Student debt activists and education advocates Kyle McCarthy and Natalia Abrams are tired of the ‘silence and complacency’ that our elected (and duly bribed) officials exhibit in the face of overwhelming evidence of usury and millions of voices of the disaffected. At least two out of three of students take out loans for college and at least 1 out of 5 of those will default.

Via Huffington Post:

Since 1978, college tuition has skyrocketed by over 900%, while simultaneously, grants and scholarships continue to be slashed. The result? Students are forced to mortgage their futures with student debt, from which there is no escape. In 2010, student debt actually eclipsed credit card debt as the second largest consumer debt in the country (second only to mortgage debt, surpassing $1 trillionin total). The Atlantic recently reported that, since 1999, student debt has increased by 511%.

Read the rest
Continue Reading

Banks Falsify Credit Card Lawsuits in Ninety Percent of Cases?

Philip Taylor (CC)

We hear every week about the massive LIBOR interest rate fixing, or the shady practices by which banks drain money from local municipalities, or the false promises given to homeowners across the country by the finance industry, or as much as 90% of foreclosed homes remaining off the market but still shuttered in and out of dispassionate algorithms, or that San Francisco’s assessor discovered ‘errors’ in 84% of home mortgage foreclosures (read: scams). It’s not a big leap of the imagination then to consider that almost all credit card lawsuits brought by banks are fraudulent. Lenders are still continuing the dubious fraud that caused such a scandal last year with robo-signing.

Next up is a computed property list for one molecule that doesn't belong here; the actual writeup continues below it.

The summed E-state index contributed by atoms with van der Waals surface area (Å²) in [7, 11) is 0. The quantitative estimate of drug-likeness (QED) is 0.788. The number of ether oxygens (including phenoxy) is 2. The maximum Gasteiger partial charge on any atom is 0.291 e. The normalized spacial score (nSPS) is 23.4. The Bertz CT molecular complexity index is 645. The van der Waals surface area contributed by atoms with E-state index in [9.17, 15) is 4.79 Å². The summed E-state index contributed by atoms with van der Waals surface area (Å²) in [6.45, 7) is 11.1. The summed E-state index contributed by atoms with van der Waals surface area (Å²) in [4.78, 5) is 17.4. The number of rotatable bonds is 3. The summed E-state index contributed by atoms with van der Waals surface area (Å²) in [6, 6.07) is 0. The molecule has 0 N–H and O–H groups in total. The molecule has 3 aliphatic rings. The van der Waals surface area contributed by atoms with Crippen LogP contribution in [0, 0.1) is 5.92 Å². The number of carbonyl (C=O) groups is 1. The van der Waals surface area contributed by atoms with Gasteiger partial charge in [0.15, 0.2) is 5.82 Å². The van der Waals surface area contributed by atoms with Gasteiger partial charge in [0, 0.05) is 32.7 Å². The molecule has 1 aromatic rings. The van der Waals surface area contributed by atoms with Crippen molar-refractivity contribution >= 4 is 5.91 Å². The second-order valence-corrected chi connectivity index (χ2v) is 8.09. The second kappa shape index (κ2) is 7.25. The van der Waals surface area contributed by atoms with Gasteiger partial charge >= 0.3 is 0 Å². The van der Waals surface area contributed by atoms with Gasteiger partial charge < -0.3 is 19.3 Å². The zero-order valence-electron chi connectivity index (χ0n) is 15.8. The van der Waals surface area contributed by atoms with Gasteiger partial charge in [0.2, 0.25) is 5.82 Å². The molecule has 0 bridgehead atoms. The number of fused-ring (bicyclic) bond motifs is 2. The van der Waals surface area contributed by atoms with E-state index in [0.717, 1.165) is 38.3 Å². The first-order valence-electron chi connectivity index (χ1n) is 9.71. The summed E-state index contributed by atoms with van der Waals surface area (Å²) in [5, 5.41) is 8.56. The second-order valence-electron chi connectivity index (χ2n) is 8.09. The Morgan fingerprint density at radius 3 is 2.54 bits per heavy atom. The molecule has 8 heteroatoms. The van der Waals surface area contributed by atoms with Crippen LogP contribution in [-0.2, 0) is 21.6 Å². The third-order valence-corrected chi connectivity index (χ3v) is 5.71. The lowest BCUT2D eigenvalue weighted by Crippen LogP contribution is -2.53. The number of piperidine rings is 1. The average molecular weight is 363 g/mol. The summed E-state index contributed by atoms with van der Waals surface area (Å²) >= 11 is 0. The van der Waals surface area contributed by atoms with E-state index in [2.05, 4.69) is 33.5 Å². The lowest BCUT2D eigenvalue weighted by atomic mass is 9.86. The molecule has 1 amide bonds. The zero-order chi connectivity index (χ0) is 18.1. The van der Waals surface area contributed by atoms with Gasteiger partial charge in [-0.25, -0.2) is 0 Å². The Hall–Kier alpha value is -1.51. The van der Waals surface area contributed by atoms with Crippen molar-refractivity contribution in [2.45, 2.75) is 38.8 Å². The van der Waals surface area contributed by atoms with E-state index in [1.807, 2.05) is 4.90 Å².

via Russia Today:

US credit card companies have been churning out lawsuits and improperly collecting debt from consumers 90 percent of the time, at least according to a New York judge who deals with these cases.

Read the rest
Continue Reading

Iceland Jails Bankers, Erases Citizens’ Debt, Recovers Strongly

 Seriously, the most advanced place on Earth. Bloomberg writes:

Icelanders who pelted parliament with rocks in 2009 demanding their leaders and bankers answer for the country’s economic and financial collapse are reaping the benefits of their anger.

Since the end of 2008, the island’s banks have forgiven loans equivalent to 13 percent of gross domestic product, easing the debt burdens of more than a quarter of the population.

The island’s steps to resurrect itself since 2008, when its banks defaulted on $85 billion, are proving effective. Iceland’s economy will this year outgrow the euro area and the developed world on average, the Organization for Economic Cooperation and Development estimates.

Iceland’s approach to dealing with the meltdown has put the needs of its population ahead of the markets at every turn. Once it became clear back in October 2008 that the island’s banks were beyond saving, the government stepped in, ring-fenced the domestic accounts, and left international creditors in the lurch.

Read the rest
Continue Reading